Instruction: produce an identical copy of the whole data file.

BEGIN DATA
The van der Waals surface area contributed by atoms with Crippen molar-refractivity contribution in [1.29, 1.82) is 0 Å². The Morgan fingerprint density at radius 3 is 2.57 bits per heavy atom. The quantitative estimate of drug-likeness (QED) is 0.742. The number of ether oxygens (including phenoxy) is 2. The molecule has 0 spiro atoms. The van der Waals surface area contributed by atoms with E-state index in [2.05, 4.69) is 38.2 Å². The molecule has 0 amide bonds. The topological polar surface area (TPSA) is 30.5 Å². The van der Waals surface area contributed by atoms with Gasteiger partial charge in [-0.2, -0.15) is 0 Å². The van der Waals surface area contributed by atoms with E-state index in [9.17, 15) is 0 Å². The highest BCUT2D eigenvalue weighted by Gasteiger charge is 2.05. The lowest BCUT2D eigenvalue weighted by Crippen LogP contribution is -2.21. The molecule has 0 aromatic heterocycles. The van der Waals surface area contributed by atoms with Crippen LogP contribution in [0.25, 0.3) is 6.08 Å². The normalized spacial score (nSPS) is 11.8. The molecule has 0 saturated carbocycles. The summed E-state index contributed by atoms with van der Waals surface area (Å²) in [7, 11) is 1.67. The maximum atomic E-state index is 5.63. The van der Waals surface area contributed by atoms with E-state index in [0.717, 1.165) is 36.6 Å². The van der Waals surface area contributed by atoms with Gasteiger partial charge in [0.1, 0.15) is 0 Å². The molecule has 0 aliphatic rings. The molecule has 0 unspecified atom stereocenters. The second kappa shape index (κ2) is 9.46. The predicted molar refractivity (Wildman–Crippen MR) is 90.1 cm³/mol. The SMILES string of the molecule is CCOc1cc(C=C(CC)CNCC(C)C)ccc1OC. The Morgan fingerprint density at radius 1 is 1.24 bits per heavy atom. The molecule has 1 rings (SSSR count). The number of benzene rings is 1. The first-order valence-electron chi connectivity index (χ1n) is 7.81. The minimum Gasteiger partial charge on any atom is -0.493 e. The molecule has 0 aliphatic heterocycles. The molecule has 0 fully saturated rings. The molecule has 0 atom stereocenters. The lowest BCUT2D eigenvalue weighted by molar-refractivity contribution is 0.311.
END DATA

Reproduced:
The van der Waals surface area contributed by atoms with Crippen molar-refractivity contribution in [1.29, 1.82) is 0 Å². The Morgan fingerprint density at radius 3 is 2.57 bits per heavy atom. The quantitative estimate of drug-likeness (QED) is 0.742. The number of ether oxygens (including phenoxy) is 2. The molecule has 0 spiro atoms. The van der Waals surface area contributed by atoms with E-state index in [2.05, 4.69) is 38.2 Å². The molecule has 0 amide bonds. The topological polar surface area (TPSA) is 30.5 Å². The van der Waals surface area contributed by atoms with Gasteiger partial charge in [-0.2, -0.15) is 0 Å². The van der Waals surface area contributed by atoms with E-state index in [9.17, 15) is 0 Å². The highest BCUT2D eigenvalue weighted by Gasteiger charge is 2.05. The lowest BCUT2D eigenvalue weighted by Crippen LogP contribution is -2.21. The molecule has 0 aromatic heterocycles. The van der Waals surface area contributed by atoms with Crippen LogP contribution in [0.25, 0.3) is 6.08 Å². The normalized spacial score (nSPS) is 11.8. The molecule has 0 saturated carbocycles. The summed E-state index contributed by atoms with van der Waals surface area (Å²) in [7, 11) is 1.67. The maximum atomic E-state index is 5.63. The van der Waals surface area contributed by atoms with E-state index in [0.717, 1.165) is 36.6 Å². The van der Waals surface area contributed by atoms with Gasteiger partial charge in [0.1, 0.15) is 0 Å². The molecule has 0 aliphatic rings. The molecule has 0 unspecified atom stereocenters. The second kappa shape index (κ2) is 9.46. The predicted molar refractivity (Wildman–Crippen MR) is 90.1 cm³/mol. The SMILES string of the molecule is CCOc1cc(C=C(CC)CNCC(C)C)ccc1OC. The Morgan fingerprint density at radius 1 is 1.24 bits per heavy atom. The molecule has 1 rings (SSSR count). The number of benzene rings is 1. The first-order valence-electron chi connectivity index (χ1n) is 7.81. The minimum Gasteiger partial charge on any atom is -0.493 e. The molecule has 0 aliphatic heterocycles. The molecule has 0 fully saturated rings. The molecule has 0 atom stereocenters. The lowest BCUT2D eigenvalue weighted by molar-refractivity contribution is 0.311.